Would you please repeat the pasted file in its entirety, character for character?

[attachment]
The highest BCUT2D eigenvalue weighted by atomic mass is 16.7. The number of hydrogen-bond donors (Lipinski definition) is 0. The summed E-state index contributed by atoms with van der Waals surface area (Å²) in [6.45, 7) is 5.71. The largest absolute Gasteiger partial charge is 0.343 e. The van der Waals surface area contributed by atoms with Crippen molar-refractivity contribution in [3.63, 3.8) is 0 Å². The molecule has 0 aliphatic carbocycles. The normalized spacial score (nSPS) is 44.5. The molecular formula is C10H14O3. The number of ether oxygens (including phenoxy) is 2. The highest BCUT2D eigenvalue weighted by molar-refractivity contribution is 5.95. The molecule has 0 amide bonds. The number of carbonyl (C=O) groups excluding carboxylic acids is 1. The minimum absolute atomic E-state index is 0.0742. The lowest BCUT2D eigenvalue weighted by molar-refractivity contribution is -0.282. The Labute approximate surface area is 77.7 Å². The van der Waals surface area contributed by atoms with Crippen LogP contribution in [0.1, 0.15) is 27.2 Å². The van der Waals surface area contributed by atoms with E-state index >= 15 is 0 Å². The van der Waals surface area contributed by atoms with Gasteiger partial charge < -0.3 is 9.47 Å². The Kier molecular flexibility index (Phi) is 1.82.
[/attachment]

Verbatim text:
The highest BCUT2D eigenvalue weighted by atomic mass is 16.7. The number of hydrogen-bond donors (Lipinski definition) is 0. The summed E-state index contributed by atoms with van der Waals surface area (Å²) in [6.45, 7) is 5.71. The largest absolute Gasteiger partial charge is 0.343 e. The van der Waals surface area contributed by atoms with Crippen molar-refractivity contribution in [3.63, 3.8) is 0 Å². The molecule has 0 aliphatic carbocycles. The normalized spacial score (nSPS) is 44.5. The molecular formula is C10H14O3. The number of ether oxygens (including phenoxy) is 2. The highest BCUT2D eigenvalue weighted by molar-refractivity contribution is 5.95. The molecule has 0 amide bonds. The number of carbonyl (C=O) groups excluding carboxylic acids is 1. The minimum absolute atomic E-state index is 0.0742. The lowest BCUT2D eigenvalue weighted by molar-refractivity contribution is -0.282. The Labute approximate surface area is 77.7 Å². The van der Waals surface area contributed by atoms with Crippen LogP contribution in [0.1, 0.15) is 27.2 Å². The van der Waals surface area contributed by atoms with E-state index >= 15 is 0 Å². The van der Waals surface area contributed by atoms with Gasteiger partial charge < -0.3 is 9.47 Å². The Kier molecular flexibility index (Phi) is 1.82.